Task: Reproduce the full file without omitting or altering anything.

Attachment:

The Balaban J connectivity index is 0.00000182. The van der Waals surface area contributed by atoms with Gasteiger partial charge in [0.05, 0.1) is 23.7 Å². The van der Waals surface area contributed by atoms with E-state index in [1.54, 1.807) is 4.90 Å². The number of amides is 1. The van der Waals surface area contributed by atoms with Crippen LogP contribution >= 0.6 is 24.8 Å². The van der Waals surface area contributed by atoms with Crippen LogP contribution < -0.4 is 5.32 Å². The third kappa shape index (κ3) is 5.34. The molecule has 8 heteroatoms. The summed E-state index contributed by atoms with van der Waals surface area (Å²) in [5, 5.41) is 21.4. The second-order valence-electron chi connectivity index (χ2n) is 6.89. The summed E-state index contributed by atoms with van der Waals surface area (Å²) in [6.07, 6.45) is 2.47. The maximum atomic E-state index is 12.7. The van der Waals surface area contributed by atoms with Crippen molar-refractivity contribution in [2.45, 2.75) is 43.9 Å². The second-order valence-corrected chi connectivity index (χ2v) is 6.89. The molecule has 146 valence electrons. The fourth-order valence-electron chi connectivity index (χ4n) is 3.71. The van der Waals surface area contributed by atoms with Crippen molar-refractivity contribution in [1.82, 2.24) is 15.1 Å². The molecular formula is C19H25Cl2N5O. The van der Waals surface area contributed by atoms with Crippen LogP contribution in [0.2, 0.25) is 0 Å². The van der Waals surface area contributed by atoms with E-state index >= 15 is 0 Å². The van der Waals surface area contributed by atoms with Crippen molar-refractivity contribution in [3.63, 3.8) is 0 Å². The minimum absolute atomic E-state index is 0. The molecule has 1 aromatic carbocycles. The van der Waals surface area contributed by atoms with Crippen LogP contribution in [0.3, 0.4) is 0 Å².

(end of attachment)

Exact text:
The Balaban J connectivity index is 0.00000182. The van der Waals surface area contributed by atoms with Gasteiger partial charge in [0.05, 0.1) is 23.7 Å². The van der Waals surface area contributed by atoms with E-state index in [1.54, 1.807) is 4.90 Å². The number of amides is 1. The van der Waals surface area contributed by atoms with Crippen LogP contribution >= 0.6 is 24.8 Å². The van der Waals surface area contributed by atoms with Crippen LogP contribution < -0.4 is 5.32 Å². The third kappa shape index (κ3) is 5.34. The molecule has 8 heteroatoms. The summed E-state index contributed by atoms with van der Waals surface area (Å²) in [5, 5.41) is 21.4. The second-order valence-electron chi connectivity index (χ2n) is 6.89. The summed E-state index contributed by atoms with van der Waals surface area (Å²) in [6.07, 6.45) is 2.47. The maximum atomic E-state index is 12.7. The van der Waals surface area contributed by atoms with Crippen molar-refractivity contribution in [2.45, 2.75) is 43.9 Å². The second-order valence-corrected chi connectivity index (χ2v) is 6.89. The molecule has 146 valence electrons. The fourth-order valence-electron chi connectivity index (χ4n) is 3.71. The van der Waals surface area contributed by atoms with Crippen molar-refractivity contribution in [1.82, 2.24) is 15.1 Å². The molecular formula is C19H25Cl2N5O. The van der Waals surface area contributed by atoms with Crippen LogP contribution in [0.2, 0.25) is 0 Å². The van der Waals surface area contributed by atoms with E-state index >= 15 is 0 Å². The van der Waals surface area contributed by atoms with Crippen molar-refractivity contribution in [3.63, 3.8) is 0 Å². The minimum absolute atomic E-state index is 0. The molecule has 1 aromatic carbocycles. The van der Waals surface area contributed by atoms with Crippen LogP contribution in [0.3, 0.4) is 0 Å².